Now, in order to figure just how far a path the electron in a hydrogen atom is cutting across its shell, we would need to know the size of the atom - but another surprising truth is that the atom itself has no set size, but is subject to substantial expansion or compression based on factors such as gravity and "excitement of the electron," better known as heat. With a combination of low pressure and high excitement, that football-stadium sized atom mentioned above could swell to take in a dozen city blocks in each direction, and to add to the complication, the electrons in an excited atom move faster. In the hydrogen atom typically observed on Earth, however, the electron is jumping out to a distance of about 100 picometers, a picometer being one millionth of one millionth of a meter. So, an object topping 2 million meters per second is jumping around in a space of two trillionths of a meter, meaning that if it were in fact neatly orbiting the nucleus, it would be going around it well over 1.2 quadrillion times per second -- that's quadrillion with a "q" -- but since it is not actually orbiting, the most we can say is that the movement of the electron, jumping about at a respectable fraction of the speed of light, is enough for it to randomly occupy hundreds of trillions of points in the shell every second, enough so that to any outside observer the shell would appear impenetrably solid.

The most important point to take away from this is the substance which fills the gap between the proton and the electron: nothing. There is nothing there at all. It is a vacuum. The vast majority of the volume of matter, all but a tiny bit of it, is the emptiness between these miniscule bits of energy, one of which is sitting still, and the other of which is moving around so fast that nothing can poke into that empty space without hitting it (and having it bounce that thing back). Now let us consider the involvement in all of this of the brain, the operation of which remains a mystery.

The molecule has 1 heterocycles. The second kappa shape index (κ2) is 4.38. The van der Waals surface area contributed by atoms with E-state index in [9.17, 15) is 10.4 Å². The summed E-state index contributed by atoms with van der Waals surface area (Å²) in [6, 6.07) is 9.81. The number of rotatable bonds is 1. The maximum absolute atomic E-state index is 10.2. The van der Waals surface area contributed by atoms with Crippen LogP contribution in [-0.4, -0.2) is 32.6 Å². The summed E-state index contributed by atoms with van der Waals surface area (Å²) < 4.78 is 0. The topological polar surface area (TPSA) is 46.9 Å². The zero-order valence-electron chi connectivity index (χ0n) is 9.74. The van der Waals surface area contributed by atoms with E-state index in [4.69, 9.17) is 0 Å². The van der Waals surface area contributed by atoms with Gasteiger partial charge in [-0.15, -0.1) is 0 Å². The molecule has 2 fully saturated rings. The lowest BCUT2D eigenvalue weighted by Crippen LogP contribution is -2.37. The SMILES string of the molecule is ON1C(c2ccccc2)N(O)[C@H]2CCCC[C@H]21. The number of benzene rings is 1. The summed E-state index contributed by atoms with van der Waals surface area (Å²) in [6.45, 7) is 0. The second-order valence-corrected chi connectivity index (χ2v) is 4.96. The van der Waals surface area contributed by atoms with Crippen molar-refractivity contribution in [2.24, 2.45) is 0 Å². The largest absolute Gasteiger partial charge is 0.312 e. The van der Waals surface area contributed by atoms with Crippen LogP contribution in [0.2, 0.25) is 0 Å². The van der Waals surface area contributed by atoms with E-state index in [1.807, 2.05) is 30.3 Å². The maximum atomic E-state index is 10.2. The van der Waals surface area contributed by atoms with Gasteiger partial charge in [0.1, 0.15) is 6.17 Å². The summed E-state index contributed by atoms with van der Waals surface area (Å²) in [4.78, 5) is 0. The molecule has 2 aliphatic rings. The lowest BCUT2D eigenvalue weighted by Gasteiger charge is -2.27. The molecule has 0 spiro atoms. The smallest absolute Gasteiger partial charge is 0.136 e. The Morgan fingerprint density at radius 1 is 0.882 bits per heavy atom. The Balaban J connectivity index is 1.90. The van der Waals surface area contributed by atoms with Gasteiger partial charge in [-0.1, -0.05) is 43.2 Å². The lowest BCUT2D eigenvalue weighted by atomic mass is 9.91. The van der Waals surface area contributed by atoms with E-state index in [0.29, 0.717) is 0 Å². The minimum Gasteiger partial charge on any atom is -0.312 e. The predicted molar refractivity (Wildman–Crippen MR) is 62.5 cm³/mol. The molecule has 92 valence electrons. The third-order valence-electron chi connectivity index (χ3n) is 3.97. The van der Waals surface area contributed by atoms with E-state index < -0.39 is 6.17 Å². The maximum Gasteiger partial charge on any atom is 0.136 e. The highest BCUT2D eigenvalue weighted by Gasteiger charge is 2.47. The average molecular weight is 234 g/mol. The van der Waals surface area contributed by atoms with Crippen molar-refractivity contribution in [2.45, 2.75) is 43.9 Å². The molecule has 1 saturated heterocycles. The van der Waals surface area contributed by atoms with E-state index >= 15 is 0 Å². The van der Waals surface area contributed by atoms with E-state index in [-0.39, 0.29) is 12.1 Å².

What has this to do with blinking your eyes?

Now, blink your eyes. Go ahead and actually blink your eyes, one time (chances are that you blinked while reading this even if you didn't conciously will yourself to do it, either because thinking about blinking makes you blink, or because it's natural to do so several times per minute anyway). The common description of the events precipitating this simple motion is that the brain "sends a signal" through the nervous system to the muscles tasked with causing the eyelid to snap shut and then rise; an examination at a lower level may speak of the brain originating electrical impulses and sending them down the axons by introducing a molecular salt-transfer reaction within the nerve cells, which is then passed on from nerve cell to nerve cell until it reaches the muscle, and from there introduces the same sort of chemical reaction to signal some receptor in the muscle to cause the whole thing to relax and then contract. But in biology, the analysis does not attempt to parse further than that. How is it that the brain trasforms a thought -- that you wish to blink your eyes, into the chemical reaction that results in a change in the physical universe (even if this change is as minute as the momentary closing of an eye or two)?

A single human eyelid may contain as many electrons, neutrons, and protons as there are stars in a galaxy. So, every time you blink your eyes, you are -- with the power of your thought alone, in a sense -- sending a signal that passes through millions of molecules in order to move a galaxy's worth of particles!! Impossible as it may seem, almost all of the volume of those millions of molecules that this signal passes through, and almost all of the volume of the billions that are moved, is empty space, nothingness. We, beings of energy constrained in physical form to seem as matter, are therefore Godlike in our ability to control the movement of these multitudes of particles tied together by nothing more than forces still ill-understood, across and through a vast expanse of emptiness!!

So, before we doubt whether a godlike entity can exist in the fabric of the Universe, with all that empty space within, perhaps we should first figure out how we manage to do it!!